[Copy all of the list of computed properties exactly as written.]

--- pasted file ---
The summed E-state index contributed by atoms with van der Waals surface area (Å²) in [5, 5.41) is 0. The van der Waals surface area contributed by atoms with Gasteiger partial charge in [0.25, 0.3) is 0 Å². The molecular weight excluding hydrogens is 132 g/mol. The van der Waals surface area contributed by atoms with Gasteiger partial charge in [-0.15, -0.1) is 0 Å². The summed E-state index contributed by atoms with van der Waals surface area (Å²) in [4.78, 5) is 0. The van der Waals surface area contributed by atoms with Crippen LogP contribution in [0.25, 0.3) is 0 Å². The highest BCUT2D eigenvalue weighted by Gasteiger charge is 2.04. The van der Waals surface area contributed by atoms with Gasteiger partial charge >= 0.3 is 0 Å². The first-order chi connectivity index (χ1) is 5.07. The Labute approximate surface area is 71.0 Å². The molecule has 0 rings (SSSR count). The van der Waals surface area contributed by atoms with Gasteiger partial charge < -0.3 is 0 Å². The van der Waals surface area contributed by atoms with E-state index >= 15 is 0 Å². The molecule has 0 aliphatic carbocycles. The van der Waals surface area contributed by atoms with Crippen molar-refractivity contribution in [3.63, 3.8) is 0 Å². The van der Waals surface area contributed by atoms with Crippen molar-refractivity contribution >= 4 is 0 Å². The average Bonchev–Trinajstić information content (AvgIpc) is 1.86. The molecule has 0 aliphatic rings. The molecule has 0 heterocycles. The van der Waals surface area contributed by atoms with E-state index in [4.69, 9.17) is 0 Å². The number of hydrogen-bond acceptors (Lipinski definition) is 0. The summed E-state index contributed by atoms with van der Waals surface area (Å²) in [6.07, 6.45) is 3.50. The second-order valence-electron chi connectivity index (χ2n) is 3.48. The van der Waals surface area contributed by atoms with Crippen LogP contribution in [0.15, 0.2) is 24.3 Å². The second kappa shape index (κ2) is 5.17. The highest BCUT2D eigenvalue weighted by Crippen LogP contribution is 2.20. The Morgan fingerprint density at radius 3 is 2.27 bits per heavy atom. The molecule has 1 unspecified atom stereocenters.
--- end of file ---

The summed E-state index contributed by atoms with van der Waals surface area (Å²) in [5, 5.41) is 0. The van der Waals surface area contributed by atoms with Gasteiger partial charge in [0.25, 0.3) is 0 Å². The molecular weight excluding hydrogens is 132 g/mol. The van der Waals surface area contributed by atoms with Gasteiger partial charge in [-0.15, -0.1) is 0 Å². The summed E-state index contributed by atoms with van der Waals surface area (Å²) in [4.78, 5) is 0. The van der Waals surface area contributed by atoms with Crippen LogP contribution in [0.25, 0.3) is 0 Å². The highest BCUT2D eigenvalue weighted by Gasteiger charge is 2.04. The van der Waals surface area contributed by atoms with Gasteiger partial charge >= 0.3 is 0 Å². The first-order chi connectivity index (χ1) is 5.07. The Labute approximate surface area is 71.0 Å². The molecule has 0 rings (SSSR count). The van der Waals surface area contributed by atoms with Gasteiger partial charge < -0.3 is 0 Å². The van der Waals surface area contributed by atoms with E-state index >= 15 is 0 Å². The molecule has 0 aliphatic carbocycles. The van der Waals surface area contributed by atoms with Crippen molar-refractivity contribution in [3.63, 3.8) is 0 Å². The van der Waals surface area contributed by atoms with Crippen molar-refractivity contribution >= 4 is 0 Å². The average Bonchev–Trinajstić information content (AvgIpc) is 1.86. The molecule has 0 aliphatic rings. The molecule has 0 heterocycles. The van der Waals surface area contributed by atoms with E-state index in [4.69, 9.17) is 0 Å². The number of hydrogen-bond acceptors (Lipinski definition) is 0. The summed E-state index contributed by atoms with van der Waals surface area (Å²) in [6.07, 6.45) is 3.50. The second-order valence-electron chi connectivity index (χ2n) is 3.48. The van der Waals surface area contributed by atoms with Crippen LogP contribution in [0.15, 0.2) is 24.3 Å². The second kappa shape index (κ2) is 5.17. The highest BCUT2D eigenvalue weighted by Crippen LogP contribution is 2.20. The Morgan fingerprint density at radius 3 is 2.27 bits per heavy atom. The molecule has 1 unspecified atom stereocenters.